One of the most widely repeated myths in the debate about Catalan independence is that ‘Catalonia already enjoys more devolved powers than almost any other region in the world’. We’re frequently told that US states, German landers and other autonomous regions have nowhere near the autonomous powers that Catalonia enjoys. This is less accurate than it immediately seems.
While it’s true that Catalonia and the other autonomous communities in Spain have broad powers and areas of responsibility under the constitution and the statutes of autonomy, they really cannot be compared with, for example, German landers or American states. Vitally, Catalonia has strictly-limited powers over what taxes it collects and when it can levy new taxes. Most attempts to create new taxes have been challenged by the Spanish government, or have been subsequently ‘trumped’ by the government establishing an identical tax at state level, thus making the Catalan tax obsolete.
But it’s the Spanish government’s latest announcement threatening suspension of payments under the Autonomous Liquidity Fund (FLA) which really gives the lie to this claim. The fund itself was already problematic, because rather than helping Spain’s autonomous communities operate in financial markets, it establishes the Spanish state as the source of liquidity loans, which must be repaid with interest. The FLA system establishes almost total state control over autonomous finances and spending, even governing payment priorities, expenditure controls and the final decision over which bills are paid and when. If that sounds like ‘autonomy’ to you, we have a very different understanding of the word.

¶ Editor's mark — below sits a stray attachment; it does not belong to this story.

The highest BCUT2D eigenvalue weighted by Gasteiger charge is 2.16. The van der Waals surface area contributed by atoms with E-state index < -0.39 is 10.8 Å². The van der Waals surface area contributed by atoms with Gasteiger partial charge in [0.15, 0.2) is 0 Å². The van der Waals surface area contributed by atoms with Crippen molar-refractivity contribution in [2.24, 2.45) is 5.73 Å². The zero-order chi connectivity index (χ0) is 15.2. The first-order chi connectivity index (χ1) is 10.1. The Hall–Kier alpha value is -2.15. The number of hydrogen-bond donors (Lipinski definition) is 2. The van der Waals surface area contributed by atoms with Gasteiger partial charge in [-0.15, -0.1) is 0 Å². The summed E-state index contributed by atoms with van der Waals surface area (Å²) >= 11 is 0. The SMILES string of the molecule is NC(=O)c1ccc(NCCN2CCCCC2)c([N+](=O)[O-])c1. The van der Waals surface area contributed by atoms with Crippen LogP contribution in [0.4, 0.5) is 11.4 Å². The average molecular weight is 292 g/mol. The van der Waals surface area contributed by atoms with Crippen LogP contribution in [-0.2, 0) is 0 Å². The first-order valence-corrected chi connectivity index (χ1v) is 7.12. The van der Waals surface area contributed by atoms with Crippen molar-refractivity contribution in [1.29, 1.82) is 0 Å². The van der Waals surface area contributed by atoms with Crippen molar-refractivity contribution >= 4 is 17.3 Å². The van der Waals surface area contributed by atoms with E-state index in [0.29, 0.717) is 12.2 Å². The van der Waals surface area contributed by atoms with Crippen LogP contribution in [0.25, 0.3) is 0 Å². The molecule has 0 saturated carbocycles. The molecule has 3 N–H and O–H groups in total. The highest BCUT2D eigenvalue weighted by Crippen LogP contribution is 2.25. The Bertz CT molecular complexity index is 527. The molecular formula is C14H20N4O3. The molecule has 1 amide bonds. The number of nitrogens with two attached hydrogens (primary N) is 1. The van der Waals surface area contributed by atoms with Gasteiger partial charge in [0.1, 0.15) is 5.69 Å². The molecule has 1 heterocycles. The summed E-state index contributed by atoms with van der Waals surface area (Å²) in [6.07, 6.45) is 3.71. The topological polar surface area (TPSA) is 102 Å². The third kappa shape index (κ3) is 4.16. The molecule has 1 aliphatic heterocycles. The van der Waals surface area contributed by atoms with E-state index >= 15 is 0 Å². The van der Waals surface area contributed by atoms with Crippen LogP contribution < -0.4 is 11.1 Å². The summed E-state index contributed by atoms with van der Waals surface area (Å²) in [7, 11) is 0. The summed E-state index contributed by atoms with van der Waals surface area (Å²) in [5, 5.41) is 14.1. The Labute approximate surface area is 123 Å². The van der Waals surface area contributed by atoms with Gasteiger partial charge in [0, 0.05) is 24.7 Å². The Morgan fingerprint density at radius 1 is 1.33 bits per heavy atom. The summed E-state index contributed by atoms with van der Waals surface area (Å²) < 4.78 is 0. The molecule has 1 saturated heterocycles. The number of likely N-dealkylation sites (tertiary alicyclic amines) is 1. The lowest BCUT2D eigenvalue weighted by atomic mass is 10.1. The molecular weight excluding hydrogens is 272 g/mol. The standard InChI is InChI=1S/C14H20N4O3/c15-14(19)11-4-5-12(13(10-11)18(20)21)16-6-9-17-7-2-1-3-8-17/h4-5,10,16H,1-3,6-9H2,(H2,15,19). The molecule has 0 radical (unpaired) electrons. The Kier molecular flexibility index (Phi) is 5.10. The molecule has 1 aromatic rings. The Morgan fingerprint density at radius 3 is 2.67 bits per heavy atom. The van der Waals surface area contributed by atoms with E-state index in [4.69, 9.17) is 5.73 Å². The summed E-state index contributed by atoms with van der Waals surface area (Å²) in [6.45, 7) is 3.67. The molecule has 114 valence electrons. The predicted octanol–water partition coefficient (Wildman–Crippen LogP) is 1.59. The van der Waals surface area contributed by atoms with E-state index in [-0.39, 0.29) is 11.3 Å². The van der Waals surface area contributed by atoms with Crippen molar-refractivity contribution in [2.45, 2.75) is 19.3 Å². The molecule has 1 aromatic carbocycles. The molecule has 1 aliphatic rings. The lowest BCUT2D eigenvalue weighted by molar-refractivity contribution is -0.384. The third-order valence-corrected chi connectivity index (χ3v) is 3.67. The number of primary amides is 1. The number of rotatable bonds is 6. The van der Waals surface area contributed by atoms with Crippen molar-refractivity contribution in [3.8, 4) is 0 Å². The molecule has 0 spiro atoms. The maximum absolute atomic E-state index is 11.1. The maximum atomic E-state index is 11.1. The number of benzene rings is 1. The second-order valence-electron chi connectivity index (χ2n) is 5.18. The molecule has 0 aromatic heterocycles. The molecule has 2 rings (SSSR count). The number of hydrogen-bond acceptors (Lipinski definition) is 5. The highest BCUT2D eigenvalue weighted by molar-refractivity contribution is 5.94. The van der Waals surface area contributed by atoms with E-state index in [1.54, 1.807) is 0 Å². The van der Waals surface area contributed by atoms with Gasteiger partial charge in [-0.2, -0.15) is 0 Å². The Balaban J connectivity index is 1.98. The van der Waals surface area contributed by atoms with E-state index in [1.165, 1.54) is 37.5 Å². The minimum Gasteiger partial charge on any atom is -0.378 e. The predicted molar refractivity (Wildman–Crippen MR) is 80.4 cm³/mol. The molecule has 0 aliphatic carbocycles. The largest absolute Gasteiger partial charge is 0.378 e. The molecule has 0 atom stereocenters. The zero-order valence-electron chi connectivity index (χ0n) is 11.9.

Now, the Spanish government is taking things a step further by forcing the Generalitat to provide detailed accounting on a weekly basis to ensure that ‘not 1€ is spent on an illegal referendum’. The Spanish government has clearly decided that to use the normal tactic of taking the Generalitat to court post factum in the event of any spending with which it disagrees, won’t work with a referendum that will likely lead to a unilateral declaration of independence. So the decision has been taken to directly intervene (even more than previously), and establish even stricter controls on Generalitat spending with the threat of suspending FLA payments. If that sounds like ‘autonomy’ to you, we have a very different understanding of the word.
It looks like the Spanish government feels that it has played its best hand with this move: not using force or even the courts to defeat the Catalan ‘challenge’, but something that hurts even more: cash. But once again, the bigger picture is being ignored. By removing even the pretence of fiscal autonomy from the Catalan government, the Spanish state is admitting that the whole thing is a façade whose supposed constitutional protections are meaningless in the face of a state hellbent on recentralization. Autonomy for Catalonia is not protected: it’s “by the grace of Madrid, and don’t you forget it”. To win the point, Spain has to lose the moral argument.